Research Finds Link Between Aortic Valve Replacement and Atrial Fibrillation

A team of Miller School researchers has found a strong correlation between the type of aortic valve replacement procedure a patient undergoes and the development of post-operative atrial fibrillation. Their findings are reported in an article, “New-Onset Atrial Fibrillation After Aortic Valve Replacement,” that appears in the April 22 issue of the Journal of the American College of Cardiology.

Approximately 85,000 aortic valve replacement procedures are performed in the U.S. each year. The most common cause is aortic stenosis, an acquired condition usually found in elderly patients in which scarring or calcium buildup narrows the valve and restricts blood flow from the heart to the aorta, and from there to the rest of the body. An estimated 1.5 million Americans suffer from aortic stenosis; 500,000 (half of whom are undiagnosed) have a severe form that has a high risk of death within two years without valve replacement.

“Historically, the only way to perform a valve replacement was using open-heart surgery,” said Robert J. Myerburg, M.D., professor of medicine and physiology, and the American Heart Association Chair in Cardiovascular Research, who mentored Tanyanan Tanawuttiwat, M.D., a cardiology trainee who was the lead author of the article. “Then a number of less-invasive, catheter-based procedures were developed. Some of the patients included in the study were enrolled in a research protocol, but the majority underwent the non-surgical procedures for specific approved clinical indications.”

The researchers evaluated the outcomes for 123 patients who had procedures through the University of Miami’s aortic valve replacement program between March 2010 and September 2012. Of that total, 35 had conventional surgical aortic valve replacement (SAVR). The remaining 88 received one of three alternative procedures: transapical transcatheter aortic valve replacement (TA-TAVR), 36; transaortic transcatheter aortic valve replacement (TAo-TAVR), 24; or transfemoral transcatheter aortic valve replacement (TF-TAVR), 28.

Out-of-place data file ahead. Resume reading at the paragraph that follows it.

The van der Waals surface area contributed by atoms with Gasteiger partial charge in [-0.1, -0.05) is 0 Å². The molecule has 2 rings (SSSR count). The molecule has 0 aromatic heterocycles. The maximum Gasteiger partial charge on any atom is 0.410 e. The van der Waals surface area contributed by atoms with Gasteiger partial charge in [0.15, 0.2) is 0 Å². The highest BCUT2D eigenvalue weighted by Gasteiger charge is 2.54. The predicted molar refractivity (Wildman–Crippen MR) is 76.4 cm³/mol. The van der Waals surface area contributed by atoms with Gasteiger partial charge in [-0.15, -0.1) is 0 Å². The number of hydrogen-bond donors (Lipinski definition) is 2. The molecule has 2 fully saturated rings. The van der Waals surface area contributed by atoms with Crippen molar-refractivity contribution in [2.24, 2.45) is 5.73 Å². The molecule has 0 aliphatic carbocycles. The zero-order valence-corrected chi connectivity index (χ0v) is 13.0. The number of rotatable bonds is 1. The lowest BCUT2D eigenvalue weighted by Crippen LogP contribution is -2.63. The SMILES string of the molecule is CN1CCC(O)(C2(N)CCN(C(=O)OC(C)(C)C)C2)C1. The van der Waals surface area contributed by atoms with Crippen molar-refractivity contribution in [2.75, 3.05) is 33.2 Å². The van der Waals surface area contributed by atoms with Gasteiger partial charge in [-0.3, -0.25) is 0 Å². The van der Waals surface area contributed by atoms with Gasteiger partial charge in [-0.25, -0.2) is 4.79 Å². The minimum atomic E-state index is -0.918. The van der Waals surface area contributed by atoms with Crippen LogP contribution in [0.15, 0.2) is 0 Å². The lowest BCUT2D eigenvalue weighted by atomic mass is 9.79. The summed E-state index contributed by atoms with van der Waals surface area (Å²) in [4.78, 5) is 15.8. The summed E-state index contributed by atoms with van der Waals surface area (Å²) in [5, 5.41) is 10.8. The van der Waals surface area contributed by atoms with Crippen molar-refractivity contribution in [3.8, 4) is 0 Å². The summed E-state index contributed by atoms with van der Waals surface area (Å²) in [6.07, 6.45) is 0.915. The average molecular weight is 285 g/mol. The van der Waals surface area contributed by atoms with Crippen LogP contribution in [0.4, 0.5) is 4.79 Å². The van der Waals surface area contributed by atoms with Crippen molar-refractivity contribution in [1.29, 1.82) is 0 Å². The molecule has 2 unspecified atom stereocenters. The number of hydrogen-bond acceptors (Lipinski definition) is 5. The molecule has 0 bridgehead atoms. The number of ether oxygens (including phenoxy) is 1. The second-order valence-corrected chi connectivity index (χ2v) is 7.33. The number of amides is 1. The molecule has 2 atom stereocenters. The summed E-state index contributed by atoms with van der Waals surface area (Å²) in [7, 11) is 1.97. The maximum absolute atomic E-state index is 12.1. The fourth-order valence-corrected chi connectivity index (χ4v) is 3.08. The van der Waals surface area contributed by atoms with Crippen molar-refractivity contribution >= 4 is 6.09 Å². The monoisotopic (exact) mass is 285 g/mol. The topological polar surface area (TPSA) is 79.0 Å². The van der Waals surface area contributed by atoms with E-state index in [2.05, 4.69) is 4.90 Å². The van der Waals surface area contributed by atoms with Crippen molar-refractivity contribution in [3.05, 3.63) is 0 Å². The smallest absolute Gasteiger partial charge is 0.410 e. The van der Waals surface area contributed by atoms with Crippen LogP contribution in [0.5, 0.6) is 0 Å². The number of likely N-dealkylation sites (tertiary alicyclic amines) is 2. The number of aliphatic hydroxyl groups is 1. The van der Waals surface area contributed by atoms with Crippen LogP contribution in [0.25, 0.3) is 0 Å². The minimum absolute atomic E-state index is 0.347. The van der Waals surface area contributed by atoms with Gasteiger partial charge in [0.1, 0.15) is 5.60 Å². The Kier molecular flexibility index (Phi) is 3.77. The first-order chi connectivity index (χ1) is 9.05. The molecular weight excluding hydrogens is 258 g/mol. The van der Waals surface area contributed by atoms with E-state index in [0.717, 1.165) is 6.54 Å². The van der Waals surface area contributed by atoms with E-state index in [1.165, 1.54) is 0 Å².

New-onset atrial fibrillation (an irregular heartbeat) occurred in nearly half (42.3 percent) of the patients overall, but the differences among the procedures were dramatic — SAVR, 60 percent; TA-TAVR, 53 percent; TAo-TAVR, 33 percent; TF-TAVR, 14 percent. The two techniques that required a pericardiotomy (opening the pericardium, the membranous sac that encloses the heart) — conventional surgery and the transapical procedure — had a five-fold increase in risk of developing atrial fibrillation, compared to those techniques that did not involve entering the pericardium.

“Developing atrial fibrillation, which can be treated with medication, is a relatively common phenomenon following open heart surgery, including conventional aortic valve replacement surgery,” said Myerburg. “It does tend to prolong hospitalizations, but it is not a major problem in terms of mortality.”

Still, will these findings spark greater adoption of transcatheter procedures by cardiac interventionalists and surgeons? “That would be the preferred approach if you can perform the procedure with just as much efficacy and safety,” said Myerburg, “but we’re not going to be making decisions on which procedure to use based on risk of atrial fibrillation. We can, however, consider it when we have a patient in whom we have procedure options.”

“The study numbers were small, but given the number of procedures we perform, we were far ahead of most institutions at the time,” Myerburg said. “Relative to what is available in the literature, these were pretty big numbers.”

Myerburg refers to the study as a collaborative effort among several medical disciplines. “Our interventional cardiologists, electrophysiologists, and cardiovascular surgeons, along with cardiology trainees and some students, all collaborated in this area of common interest,” he said.

Other authors of the study included Mauricio G. Cohen, M.D., associate professor of medicine and Director of the Cardiac Catheterization Laboratory at UM Hospital; Alan W. Heldman, M.D., professor of medicine, Cardiovascular Division; Claudia A. Martinez, M.D., assistant professor of medicine; Carlos E. Alfonso, M.D., assistant professor of medicine and Cardiology Fellowship Program Director; and Raul D. Mitrani, M.D., associate professor of internal medicine. Another former fellow in cardiology, Dr. Brian O’Neill, M.D., and a former faculty member, William O’Neill, M.D., also participated in the study.

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